Kodak and Ogilvy began to target younger consumers in an attempt to recover from its losses earlier in the decade, which were exacerbated by trade wars with Fuji Photo Film Co. In 1995, Kodak petitioned the U.S. government for an investigation of anticompetitive trade practices in the Japanese market, including price-fixing. (After a year of investigation, a U.S. trade representative confirmed the existence of trade barriers.)

By mid-1996, Kodak had shed 11,000 workers and $7.5 billion in debt. By the end of the year, the marketer had furloughed another 11,000 employees, blaming increasing losses due to the price war with Fuji. The layoffs helped Kodak reduce costs by $500 million and position itself to focus in 1998 on aggressive marketing in the U.S. Daniel Carp, a 25-year Kodak veteran, was appointed to the new post of president-CEO at the end of 1997.

By 1998, the company was melding digital imaging and increased picture-taking, encouraging consumers to take more pictures by giving them different ways to use their photos. It introduced such products such Picture CD, which allowed pictures on film to be stored on compact discs. Consumers could bring their CDs to retail outlets and print them at in-store PictureMaker kiosks or e-mail them via Kodak's You've Got Pictures partnership with online service America Online.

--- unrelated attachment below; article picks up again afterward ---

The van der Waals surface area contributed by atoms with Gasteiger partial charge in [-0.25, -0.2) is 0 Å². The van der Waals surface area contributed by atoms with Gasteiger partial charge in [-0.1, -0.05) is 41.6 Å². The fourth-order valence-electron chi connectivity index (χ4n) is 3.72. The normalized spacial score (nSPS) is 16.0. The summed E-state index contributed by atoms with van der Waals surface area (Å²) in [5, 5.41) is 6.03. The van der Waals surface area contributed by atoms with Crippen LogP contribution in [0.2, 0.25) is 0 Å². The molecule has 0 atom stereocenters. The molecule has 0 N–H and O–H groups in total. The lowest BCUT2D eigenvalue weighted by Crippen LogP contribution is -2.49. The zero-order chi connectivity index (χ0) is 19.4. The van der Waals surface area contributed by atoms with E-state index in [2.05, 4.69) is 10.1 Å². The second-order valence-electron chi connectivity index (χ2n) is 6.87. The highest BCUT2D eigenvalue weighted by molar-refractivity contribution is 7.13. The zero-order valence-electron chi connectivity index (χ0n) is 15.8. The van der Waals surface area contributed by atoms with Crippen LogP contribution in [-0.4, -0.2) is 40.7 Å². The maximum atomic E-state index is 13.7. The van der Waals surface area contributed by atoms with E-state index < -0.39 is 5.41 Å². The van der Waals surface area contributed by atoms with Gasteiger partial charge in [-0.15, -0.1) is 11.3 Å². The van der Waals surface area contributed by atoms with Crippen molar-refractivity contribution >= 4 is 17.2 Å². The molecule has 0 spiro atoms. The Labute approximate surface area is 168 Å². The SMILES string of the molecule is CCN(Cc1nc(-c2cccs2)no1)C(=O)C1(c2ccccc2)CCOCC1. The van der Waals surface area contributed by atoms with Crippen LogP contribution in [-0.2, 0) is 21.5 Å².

In 2000, Mr. Fisher left his position and Mr. Carp succeeded him as chairman in December. Kodak continued to use its "Take pictures. Further" umbrella theme, focusing on usage groups and product lines rather than on individual products. At the start of the new millennium, Kodak embarked on a five-year, $75 million youth marketing push via Saatchi & Saatchi Kid Connection, with its Max Flash one-time-use camera as the cornerstone product. The aim was to make everyday picture-taking an intrinsic part of teen socialization. Also in 2000, Kodak began to market its digital suite of products and services to the masses, showing consumers how digital could be integrated with traditional film.

Eastman Kodak Co. had U.S. sales in 2003 of $6 billion, down 6.4% from 2002, and $312.3 million in ad spending, down 5.1%, ranking it No. 99 among U.S. advertisers, according to Advertising Age.

By 2004, Kodak and Sony Corp. were leaders in the U.S. digital camera market, with Sony targeting adults age 25 to 55 and Kodak focusing primarily on women through its EasyShare system launched in 2001. That year Kodak launched an effort with the theme "The best part of photography is the prints" from Ogilvy.